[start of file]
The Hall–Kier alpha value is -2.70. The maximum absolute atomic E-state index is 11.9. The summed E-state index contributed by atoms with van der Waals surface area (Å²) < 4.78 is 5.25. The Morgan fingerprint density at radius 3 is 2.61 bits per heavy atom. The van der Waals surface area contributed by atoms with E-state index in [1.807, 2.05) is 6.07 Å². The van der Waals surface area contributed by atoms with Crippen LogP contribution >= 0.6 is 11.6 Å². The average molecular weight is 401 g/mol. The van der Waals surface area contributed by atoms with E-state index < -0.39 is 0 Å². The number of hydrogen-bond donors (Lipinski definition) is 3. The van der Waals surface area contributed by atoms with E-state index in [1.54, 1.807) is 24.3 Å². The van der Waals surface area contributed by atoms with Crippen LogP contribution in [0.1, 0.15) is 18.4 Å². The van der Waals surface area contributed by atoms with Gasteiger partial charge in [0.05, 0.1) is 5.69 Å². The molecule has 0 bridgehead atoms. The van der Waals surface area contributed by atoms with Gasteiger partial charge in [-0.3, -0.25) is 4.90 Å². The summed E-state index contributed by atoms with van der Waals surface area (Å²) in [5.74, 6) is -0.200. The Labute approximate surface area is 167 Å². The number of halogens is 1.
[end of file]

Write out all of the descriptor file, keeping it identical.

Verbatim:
The Hall–Kier alpha value is -2.70. The maximum absolute atomic E-state index is 11.9. The summed E-state index contributed by atoms with van der Waals surface area (Å²) < 4.78 is 5.25. The Morgan fingerprint density at radius 3 is 2.61 bits per heavy atom. The van der Waals surface area contributed by atoms with E-state index in [1.807, 2.05) is 6.07 Å². The van der Waals surface area contributed by atoms with Crippen LogP contribution >= 0.6 is 11.6 Å². The average molecular weight is 401 g/mol. The van der Waals surface area contributed by atoms with E-state index < -0.39 is 0 Å². The number of hydrogen-bond donors (Lipinski definition) is 3. The van der Waals surface area contributed by atoms with E-state index in [1.54, 1.807) is 24.3 Å². The van der Waals surface area contributed by atoms with Crippen LogP contribution in [0.1, 0.15) is 18.4 Å². The van der Waals surface area contributed by atoms with Gasteiger partial charge in [0.05, 0.1) is 5.69 Å². The molecule has 0 bridgehead atoms. The van der Waals surface area contributed by atoms with Gasteiger partial charge in [-0.3, -0.25) is 4.90 Å². The summed E-state index contributed by atoms with van der Waals surface area (Å²) in [5.74, 6) is -0.200. The Labute approximate surface area is 167 Å². The number of halogens is 1.